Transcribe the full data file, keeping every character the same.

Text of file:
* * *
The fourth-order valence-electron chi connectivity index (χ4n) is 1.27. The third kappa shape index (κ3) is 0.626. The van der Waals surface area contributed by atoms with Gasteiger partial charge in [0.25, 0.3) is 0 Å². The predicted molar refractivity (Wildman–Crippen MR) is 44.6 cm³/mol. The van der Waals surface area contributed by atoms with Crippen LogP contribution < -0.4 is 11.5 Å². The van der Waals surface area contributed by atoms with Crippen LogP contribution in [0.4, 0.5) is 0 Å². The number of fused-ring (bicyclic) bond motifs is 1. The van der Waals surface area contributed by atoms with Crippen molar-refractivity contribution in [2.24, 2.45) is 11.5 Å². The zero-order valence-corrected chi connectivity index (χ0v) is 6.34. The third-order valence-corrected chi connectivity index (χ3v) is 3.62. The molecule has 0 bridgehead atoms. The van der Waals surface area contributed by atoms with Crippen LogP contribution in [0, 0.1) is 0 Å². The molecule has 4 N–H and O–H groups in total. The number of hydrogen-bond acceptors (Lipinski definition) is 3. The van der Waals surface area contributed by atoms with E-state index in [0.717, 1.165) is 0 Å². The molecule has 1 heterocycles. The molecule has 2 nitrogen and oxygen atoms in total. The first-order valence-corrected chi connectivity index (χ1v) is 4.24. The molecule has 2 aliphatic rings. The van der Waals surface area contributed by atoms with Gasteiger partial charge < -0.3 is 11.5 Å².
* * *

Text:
The fourth-order valence-electron chi connectivity index (χ4n) is 1.27. The third kappa shape index (κ3) is 0.626. The van der Waals surface area contributed by atoms with Gasteiger partial charge in [0.25, 0.3) is 0 Å². The predicted molar refractivity (Wildman–Crippen MR) is 44.6 cm³/mol. The van der Waals surface area contributed by atoms with Crippen LogP contribution < -0.4 is 11.5 Å². The van der Waals surface area contributed by atoms with Crippen LogP contribution in [0.4, 0.5) is 0 Å². The number of fused-ring (bicyclic) bond motifs is 1. The van der Waals surface area contributed by atoms with Crippen molar-refractivity contribution in [2.24, 2.45) is 11.5 Å². The zero-order valence-corrected chi connectivity index (χ0v) is 6.34. The third-order valence-corrected chi connectivity index (χ3v) is 3.62. The molecule has 0 bridgehead atoms. The van der Waals surface area contributed by atoms with Crippen LogP contribution in [0, 0.1) is 0 Å². The molecule has 4 N–H and O–H groups in total. The number of hydrogen-bond acceptors (Lipinski definition) is 3. The van der Waals surface area contributed by atoms with E-state index in [0.717, 1.165) is 0 Å². The molecule has 1 heterocycles. The molecule has 2 nitrogen and oxygen atoms in total. The first-order valence-corrected chi connectivity index (χ1v) is 4.24. The molecule has 2 aliphatic rings. The van der Waals surface area contributed by atoms with Gasteiger partial charge < -0.3 is 11.5 Å².